Ukraine’s first lady Olena Zelenska said that her country would endure the coming winter despite the freezing temperatures and regular blackouts. She referenced a poll carried out last week which showed 9 in 10 Ukrainians were prepared to endure Russian missile strikes and blackouts for another three years. In recent weeks, Vladimir Putin has shifted his military strategy from ground warfare to large-scale attacks on Ukraine’s critical infrastructure.
Russia has deployed drones and missiles to target the country’s thermal and hydroelectric power plants, electricity substations and gas production facilities.
The barrage of airstrikes has left millions in the country facing the bitter cold without heating or light.
Mrs Zelenska, the wife of Ukrainian President Volodymyr Zelensky, made a defiant stand against President Putin’s tactics in an interview with the BBC this week.
She said: “We are ready to endure this.
“We’ve had so many terrible challenges, seen so many victims, so much destruction, that, if I’m honest with you, blackouts are not the worst thing that can happen to us.”
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The Ukrainian First Lady continued: “Recently, just last week, an opinion poll was published where Ukrainians were asked how much longer they can endure in these conditions – without light, without heat.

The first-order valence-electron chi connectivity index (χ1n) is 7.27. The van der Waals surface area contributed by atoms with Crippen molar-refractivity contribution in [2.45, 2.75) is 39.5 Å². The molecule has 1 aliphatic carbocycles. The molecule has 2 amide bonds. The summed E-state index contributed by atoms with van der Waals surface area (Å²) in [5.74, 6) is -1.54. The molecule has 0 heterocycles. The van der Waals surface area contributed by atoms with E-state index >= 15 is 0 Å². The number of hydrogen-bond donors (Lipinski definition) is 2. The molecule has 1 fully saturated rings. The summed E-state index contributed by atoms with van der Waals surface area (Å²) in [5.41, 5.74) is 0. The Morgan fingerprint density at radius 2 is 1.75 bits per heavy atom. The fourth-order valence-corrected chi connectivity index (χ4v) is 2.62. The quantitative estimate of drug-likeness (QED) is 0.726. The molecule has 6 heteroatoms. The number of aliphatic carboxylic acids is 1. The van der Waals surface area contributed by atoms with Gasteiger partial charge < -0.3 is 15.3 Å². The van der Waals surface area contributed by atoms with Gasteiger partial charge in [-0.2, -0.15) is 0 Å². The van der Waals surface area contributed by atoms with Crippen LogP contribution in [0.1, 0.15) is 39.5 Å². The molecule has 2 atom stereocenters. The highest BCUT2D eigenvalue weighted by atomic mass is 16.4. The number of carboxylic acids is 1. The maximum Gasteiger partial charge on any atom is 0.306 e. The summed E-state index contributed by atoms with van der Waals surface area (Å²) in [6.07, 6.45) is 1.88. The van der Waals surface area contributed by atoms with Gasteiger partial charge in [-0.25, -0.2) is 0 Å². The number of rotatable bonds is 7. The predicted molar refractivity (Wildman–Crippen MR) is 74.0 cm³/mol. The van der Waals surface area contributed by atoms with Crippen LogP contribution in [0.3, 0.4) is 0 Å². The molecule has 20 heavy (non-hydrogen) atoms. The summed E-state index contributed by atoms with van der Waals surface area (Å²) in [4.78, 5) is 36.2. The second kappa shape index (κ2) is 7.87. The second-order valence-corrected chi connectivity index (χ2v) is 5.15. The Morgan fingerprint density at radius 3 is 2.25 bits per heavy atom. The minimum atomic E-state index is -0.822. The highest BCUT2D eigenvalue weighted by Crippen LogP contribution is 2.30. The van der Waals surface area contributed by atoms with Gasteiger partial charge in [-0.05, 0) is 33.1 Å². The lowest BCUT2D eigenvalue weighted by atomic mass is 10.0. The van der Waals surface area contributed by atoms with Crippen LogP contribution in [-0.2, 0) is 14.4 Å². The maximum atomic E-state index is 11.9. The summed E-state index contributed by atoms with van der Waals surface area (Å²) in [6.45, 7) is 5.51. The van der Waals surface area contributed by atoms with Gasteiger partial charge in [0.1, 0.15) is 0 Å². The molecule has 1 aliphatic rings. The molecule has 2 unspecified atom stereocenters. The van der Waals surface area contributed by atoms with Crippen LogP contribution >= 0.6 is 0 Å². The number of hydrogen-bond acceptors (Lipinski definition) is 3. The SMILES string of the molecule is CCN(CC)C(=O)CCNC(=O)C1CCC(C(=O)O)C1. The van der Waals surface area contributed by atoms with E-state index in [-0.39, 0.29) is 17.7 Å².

“A majority, over 90 percent, said they are prepared to endure this for two to three years if they could see the prospect of joining the European Union.
“They want to be a part of the European family as equals.”
When asked about the prospect of the war dragging on for years, Ms Zelenska was resolute: “We are all hoping it won’t be this long. We are all hoping it will end sooner.
“You know, it is easy to run a marathon when you know how many kilometres there are.”
On Friday, President Zelensky appeared to criticise the Kyiv mayor, Vitali Klitschko, for not restoring power quickly enough in the capital.
He remarked that “many Kyiv citizens were without electricity for more than 20 or even 30 hours” and stressed the need for “quality work” from the mayor’s office.
Electricity has also been restored in the liberated city of Kherson, which was retaken from Russian occupation earlier this month.
The city had been without electricity, central heating and running water when Ukrainian forces reclaimed it on 11 November.